December 23, 2003
Santa brings sure sign of the season's joy to deaf children
From: Seattle Post Intelligencer, WA - Dec 23, 2003
THE ASSOCIATED PRESS
TACOMA -- Pupils at Spanaway Elementary's deaf and hard of hearing class couldn't hear the jingle bells and most of them are unable to speak.
But the visit of this particular Santa Claus to their school meant a lot. Korey Bringman is a deaf student, too.
Dressed in red velvet suit, with a garland of evergreens atop his head and a flowing white beard, Bringman walked in with bells jangling from his brown suede boots.
His entrance as Santa Claus prompted squeaks and squeals of delight from the preschool and elementary pupils at the suburban Tacoma school.
The girls and boys surrounded Bringman, a Spanaway Lake High School senior and a 200-pound former wrestler.
He watched intently as children on his lap rattled off their wish lists. He slowed his normally rapid-fire sign language so he could communicate clearly with them.
Bringman plays the role of Santa each year to deaf children in several South Sound school districts, making sure their Christmas wishes are understood.
"He's so gentle and patient, and very much a storyteller" said Debbie Tygart, one of Bringman's teachers at Spanaway Lake High School. "Just who he is lends itself to working with these little guys."
Bringman has proved so adept at communicating with children that deaf-language teachers in his district have requested him to explain science concepts to elementary school students.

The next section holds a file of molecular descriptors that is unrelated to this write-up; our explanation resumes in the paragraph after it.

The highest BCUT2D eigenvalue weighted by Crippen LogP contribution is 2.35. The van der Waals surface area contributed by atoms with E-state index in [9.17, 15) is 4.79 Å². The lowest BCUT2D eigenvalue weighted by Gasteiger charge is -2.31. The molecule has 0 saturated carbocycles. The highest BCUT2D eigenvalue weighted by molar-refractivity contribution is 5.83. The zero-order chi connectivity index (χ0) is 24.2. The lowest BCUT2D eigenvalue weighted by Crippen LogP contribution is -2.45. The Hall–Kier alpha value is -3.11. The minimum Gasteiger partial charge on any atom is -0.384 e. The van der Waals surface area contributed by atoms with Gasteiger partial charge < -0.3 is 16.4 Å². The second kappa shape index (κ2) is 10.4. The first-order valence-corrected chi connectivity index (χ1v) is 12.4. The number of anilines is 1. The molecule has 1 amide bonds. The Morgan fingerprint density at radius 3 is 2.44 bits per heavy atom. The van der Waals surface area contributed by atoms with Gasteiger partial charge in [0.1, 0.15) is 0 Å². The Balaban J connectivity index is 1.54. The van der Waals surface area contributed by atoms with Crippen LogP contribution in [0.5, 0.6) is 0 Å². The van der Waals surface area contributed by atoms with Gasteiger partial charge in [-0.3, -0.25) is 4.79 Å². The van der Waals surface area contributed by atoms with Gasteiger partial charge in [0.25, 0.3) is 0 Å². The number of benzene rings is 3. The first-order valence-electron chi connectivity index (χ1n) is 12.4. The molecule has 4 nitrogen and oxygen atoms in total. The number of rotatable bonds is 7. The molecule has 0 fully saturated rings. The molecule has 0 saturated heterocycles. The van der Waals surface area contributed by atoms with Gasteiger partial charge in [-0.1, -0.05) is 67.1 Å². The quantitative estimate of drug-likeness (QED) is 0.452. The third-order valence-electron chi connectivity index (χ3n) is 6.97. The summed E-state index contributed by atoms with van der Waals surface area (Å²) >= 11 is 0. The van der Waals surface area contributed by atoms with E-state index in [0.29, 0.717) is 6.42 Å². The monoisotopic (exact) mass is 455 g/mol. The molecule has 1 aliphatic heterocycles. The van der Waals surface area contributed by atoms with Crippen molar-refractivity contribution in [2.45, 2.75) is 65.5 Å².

"You just look at him and know he ought to go into education," Tygart said.
Bringman first played the role of Santa four years ago.
"It gave me such a sense of pride," Bringman said through interpreter Christine Osness. "It was so wonderful to see how the kids looked at me."
John Medved, president of the Tacoma chapter of Sertoma, a service organization for the deaf, has watched Bringman grow in his role to become one of the more popular Santas in schools.
"I was concerned about whether a 13-year-old could pull it off," Medved recalled of Bringman's ambitions four years ago. "But he sure did."
Bringman moves his hands slowly to ask children whether they want a toy or a doll, a phrase he repeats countless times.
Bringman explains to children he's the deaf child of hearing parents, Mr. and Mrs. Claus, and is helping for the holidays.
In real life, Bringman is the child of hearing parents. He's had to learn to speak sign language in a hearing household.
His mother and his brother use American Sign Language. His father uses exact English, signing each word in its sentence order, but is now learning ASL.
At school, Bringman uses an interpreter. He participates in several activities.
He's served as president of the Junior NAD Club, a youth program of the National Association of the Deaf. He's competitively wrestled and played football.
He said he's thinking of enrolling in the automotive repair program at Bates Technical College next year.
Tygart, his teacher, thinks Bringman should go into teaching, but he also knows the young man would have to work much harder than other students do to achieve the goal.
"Everything's done in our language, not his language," she said.
For now, Bringman's passion is being Santa.
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